Before that fuller mapping achieves its last stage, the Gemara grapples with two spatially contradictory passages. One has already appeared on Yoma 15b: Tamid 30a, which provides the anchoring detail about the Chamber of the Lambs. The other is Mishnah Middot 1, which only has two rooms in common with the Yoma and Tamid Chambers of the Hearth—and which puts the Chamber of Lambs in the southwest, rather than the northwest.

Tamid 30a     Lambs (NW), Shewbread, Seals, Hearth[45]

Middot 1         Lambs (SW), Shewbread (SE), Altar (NE), Immersion (NW)

Thus, one of the two rooms which all three lists include, and the one for whom all give a spatial location within the larger chamber, is given different compass points in one source. This is a problem: the discussants of Bavli Yoma want a continuous, non-contradictory space.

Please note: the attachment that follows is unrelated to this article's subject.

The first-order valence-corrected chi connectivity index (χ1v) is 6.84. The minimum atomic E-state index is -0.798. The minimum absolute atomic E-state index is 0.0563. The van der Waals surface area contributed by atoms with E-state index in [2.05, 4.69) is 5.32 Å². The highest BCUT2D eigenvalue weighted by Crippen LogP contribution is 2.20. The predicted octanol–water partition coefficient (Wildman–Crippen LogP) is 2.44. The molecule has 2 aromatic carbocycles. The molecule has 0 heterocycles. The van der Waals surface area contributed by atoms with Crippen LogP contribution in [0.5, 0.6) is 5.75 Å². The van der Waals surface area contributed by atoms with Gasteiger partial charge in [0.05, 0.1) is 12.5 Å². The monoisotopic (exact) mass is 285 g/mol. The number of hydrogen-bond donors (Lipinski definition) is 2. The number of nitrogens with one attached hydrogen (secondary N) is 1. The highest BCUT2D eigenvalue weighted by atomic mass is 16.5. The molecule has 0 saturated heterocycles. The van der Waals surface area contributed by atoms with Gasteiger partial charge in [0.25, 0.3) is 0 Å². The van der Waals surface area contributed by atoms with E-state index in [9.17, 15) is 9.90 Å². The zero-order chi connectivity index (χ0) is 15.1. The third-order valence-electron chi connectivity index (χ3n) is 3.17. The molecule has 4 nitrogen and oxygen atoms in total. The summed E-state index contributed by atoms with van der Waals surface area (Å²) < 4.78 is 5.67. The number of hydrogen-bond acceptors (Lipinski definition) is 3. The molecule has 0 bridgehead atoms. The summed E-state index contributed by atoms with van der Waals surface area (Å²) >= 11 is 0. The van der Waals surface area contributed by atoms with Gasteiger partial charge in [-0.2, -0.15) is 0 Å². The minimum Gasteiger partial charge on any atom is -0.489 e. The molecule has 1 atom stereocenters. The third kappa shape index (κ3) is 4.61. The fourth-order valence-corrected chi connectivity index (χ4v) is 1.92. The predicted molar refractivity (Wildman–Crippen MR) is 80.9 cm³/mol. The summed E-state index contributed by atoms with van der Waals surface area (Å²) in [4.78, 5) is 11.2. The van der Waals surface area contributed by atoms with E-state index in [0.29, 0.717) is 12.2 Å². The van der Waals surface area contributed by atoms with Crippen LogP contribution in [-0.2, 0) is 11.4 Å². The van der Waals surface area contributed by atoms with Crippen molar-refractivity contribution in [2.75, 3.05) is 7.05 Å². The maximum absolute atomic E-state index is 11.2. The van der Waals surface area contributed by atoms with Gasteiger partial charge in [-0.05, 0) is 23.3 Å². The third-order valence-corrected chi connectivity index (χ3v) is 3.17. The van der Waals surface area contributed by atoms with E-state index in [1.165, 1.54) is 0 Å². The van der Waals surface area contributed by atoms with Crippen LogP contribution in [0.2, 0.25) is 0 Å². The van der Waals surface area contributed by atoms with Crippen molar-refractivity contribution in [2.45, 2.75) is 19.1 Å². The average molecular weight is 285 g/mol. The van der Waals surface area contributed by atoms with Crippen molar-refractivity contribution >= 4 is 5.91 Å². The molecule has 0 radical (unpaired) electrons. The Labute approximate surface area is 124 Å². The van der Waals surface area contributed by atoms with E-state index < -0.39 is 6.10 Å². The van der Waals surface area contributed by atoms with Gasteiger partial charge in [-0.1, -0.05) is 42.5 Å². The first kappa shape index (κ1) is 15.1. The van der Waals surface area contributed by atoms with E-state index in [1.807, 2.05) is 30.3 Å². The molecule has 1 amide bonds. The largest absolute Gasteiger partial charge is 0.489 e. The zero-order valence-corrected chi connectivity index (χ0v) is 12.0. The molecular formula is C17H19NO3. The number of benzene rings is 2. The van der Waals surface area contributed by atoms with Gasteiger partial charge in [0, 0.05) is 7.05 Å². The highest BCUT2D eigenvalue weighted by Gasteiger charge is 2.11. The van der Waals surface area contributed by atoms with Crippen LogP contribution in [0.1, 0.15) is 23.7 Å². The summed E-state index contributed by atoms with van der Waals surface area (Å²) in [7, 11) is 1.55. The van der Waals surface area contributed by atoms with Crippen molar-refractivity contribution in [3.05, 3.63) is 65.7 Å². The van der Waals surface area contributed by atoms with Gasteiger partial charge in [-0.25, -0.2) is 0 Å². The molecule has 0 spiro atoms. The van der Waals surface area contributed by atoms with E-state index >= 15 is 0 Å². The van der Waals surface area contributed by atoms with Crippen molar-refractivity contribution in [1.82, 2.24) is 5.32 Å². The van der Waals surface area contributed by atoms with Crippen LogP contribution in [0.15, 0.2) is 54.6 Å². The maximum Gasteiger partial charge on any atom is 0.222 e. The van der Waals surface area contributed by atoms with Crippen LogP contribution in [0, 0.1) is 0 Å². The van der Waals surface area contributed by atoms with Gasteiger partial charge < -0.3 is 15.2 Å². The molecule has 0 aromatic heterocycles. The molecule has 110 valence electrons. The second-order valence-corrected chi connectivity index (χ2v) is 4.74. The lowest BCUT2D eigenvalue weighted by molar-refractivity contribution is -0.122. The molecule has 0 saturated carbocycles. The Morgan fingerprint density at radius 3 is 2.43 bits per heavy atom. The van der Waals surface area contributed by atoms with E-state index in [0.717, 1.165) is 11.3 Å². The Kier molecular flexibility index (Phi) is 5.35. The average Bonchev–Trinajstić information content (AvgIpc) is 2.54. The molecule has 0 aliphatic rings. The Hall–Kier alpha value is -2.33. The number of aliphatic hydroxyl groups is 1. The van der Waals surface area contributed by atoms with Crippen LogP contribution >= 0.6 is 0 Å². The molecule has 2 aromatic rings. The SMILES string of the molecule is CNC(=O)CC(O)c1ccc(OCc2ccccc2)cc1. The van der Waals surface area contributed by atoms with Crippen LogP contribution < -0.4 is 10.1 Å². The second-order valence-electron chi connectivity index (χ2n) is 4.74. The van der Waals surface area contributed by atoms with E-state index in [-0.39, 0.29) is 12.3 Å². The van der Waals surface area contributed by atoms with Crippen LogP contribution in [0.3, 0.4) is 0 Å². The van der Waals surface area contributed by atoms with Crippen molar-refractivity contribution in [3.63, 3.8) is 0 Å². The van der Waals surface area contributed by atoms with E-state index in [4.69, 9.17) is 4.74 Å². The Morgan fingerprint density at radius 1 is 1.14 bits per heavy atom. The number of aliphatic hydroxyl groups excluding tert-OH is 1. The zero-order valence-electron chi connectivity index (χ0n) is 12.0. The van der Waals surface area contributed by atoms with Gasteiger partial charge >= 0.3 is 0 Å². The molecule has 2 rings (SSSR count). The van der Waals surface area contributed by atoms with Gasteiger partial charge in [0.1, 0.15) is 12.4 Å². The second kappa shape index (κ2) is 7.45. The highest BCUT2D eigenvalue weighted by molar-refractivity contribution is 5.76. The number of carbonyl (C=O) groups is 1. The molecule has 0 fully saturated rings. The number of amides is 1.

Middot, the older source, describes the Second Temple by a combination of functional use, place lists, and motion through spaces. It opens with a list of chambers where the priests kept night watch (function) and proceeds to a list of gates. The mention of the Gate of Nicanor lists two chambers, “one on its right and one on its left”—a description that assumes a human body with an unspecified orientation toward the gate, i.e. motion (Middot 1).[46] This general melding, interspersed with measurements, continues throughout the short tractate. The Hall of the Hearth is introduced by its four sub-chambers and its division between holy and non-holy sections. The text specifies every chamber by compass point. The one in the northwest is named solely by its function, as the place from which priest descended to the immersion pools (which implies a storey below the one of the Hearth). The function of the hall, and specifically this unnamed chamber in its northwest corner, was the priests’ dormitory.